Blasts aboard two oil tankers are the result of suspected attacks launched early Thursday morning in the Gulf of Oman, near the Strait of Hormuz, one of the world’s busiest shipping routes and vital passageway for crude oil shipments through the Middle East. The crews on board the Kokuka Courageous and the Front Altair were believed to be safely evacuated from the vessels, which were hit navigating the narrow waterway between Iran and the United Arab Emirates. The owner of the Front Altair said the ship was set ablaze and was still burning hours after the attack.
The U.S. Navy said it received two distress calls from two vessels at 6:12 a.m. local (Bahrain) time and 7 a.m. State media in Iran said the Iranian Navy responded and rescued the 44 sailors, bringing them to shore. The Marshall Islands–flagged Front Altair was carrying a 75,000 tons of naphtha, a petrochemical feedstock, the Guardian reports, when Taiwan’s state oil refiner CPC, which chartered the tanker, said it suspected it was hit by a torpedo.* The Kokuka Courageous was traveling under a Panama flag en route from Saudi Arabia to Singapore when it too was damaged in what it reported as a suspected attack. Iran’s IRIB news agency tweeted an unverified image of what it says is the Front Altair on fire.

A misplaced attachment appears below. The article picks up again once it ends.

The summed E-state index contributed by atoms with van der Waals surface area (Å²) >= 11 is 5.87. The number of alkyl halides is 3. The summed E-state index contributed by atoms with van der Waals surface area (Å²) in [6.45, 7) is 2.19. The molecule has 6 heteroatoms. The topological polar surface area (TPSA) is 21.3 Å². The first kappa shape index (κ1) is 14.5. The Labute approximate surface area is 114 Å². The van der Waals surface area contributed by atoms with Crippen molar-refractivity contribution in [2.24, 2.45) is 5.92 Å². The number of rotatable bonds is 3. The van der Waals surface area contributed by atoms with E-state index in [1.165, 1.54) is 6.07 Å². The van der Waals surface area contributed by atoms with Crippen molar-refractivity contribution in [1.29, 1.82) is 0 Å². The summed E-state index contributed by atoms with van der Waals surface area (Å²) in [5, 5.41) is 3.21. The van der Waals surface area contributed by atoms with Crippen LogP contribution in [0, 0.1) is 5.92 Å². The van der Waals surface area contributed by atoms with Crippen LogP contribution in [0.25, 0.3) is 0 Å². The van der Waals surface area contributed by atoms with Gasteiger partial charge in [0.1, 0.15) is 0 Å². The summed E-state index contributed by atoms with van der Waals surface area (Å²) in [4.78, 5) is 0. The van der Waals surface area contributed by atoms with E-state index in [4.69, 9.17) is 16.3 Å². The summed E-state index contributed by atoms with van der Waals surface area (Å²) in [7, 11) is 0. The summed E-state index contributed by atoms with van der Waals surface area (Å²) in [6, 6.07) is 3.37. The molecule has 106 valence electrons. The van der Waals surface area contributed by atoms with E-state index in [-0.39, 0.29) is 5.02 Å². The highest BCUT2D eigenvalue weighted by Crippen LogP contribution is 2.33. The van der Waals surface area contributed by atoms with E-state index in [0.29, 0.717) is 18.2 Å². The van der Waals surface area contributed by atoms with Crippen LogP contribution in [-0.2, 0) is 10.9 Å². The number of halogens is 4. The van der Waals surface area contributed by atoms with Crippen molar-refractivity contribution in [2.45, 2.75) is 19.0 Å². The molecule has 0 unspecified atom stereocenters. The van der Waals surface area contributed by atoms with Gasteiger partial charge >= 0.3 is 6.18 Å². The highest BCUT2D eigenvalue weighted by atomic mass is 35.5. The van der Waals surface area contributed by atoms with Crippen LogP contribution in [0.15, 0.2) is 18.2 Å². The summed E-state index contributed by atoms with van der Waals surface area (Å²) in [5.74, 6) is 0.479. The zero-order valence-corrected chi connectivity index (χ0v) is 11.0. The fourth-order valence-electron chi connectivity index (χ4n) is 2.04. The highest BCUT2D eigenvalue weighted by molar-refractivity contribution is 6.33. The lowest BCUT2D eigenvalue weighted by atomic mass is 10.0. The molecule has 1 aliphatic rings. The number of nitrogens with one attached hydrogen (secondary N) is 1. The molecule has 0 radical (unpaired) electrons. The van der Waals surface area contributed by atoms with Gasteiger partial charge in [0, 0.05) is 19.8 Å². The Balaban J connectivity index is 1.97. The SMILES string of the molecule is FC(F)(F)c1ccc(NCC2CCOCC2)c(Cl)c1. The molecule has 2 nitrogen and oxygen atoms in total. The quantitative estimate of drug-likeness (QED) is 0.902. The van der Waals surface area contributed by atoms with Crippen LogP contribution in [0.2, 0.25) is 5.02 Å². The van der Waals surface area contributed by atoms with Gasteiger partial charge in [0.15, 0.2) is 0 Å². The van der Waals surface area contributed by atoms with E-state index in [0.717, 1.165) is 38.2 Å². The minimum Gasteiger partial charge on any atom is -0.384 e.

The attacks could bring tensions in the region to a head as they come a month after four vessels were attacked nearby in a move that the U.S. believes was orchestrated by the Iranian regime. Tehran has denied any involvement in the string of explosions in May, but “an inquiry by the UAE into the attacks on May 12 found that the sophisticated mines were used by state-like actors, but did not identify Iran or any other state as the culprit,” the Guardian reports. “An alternative explanation [to an Iranian-led attack] is that the attacks were undertaken by Houthi rebels fighting the Saudi-led efforts to oust them from Yemen.”
Correction, June 13, 2019: An earlier version of this post misspelled the Marshall Islands.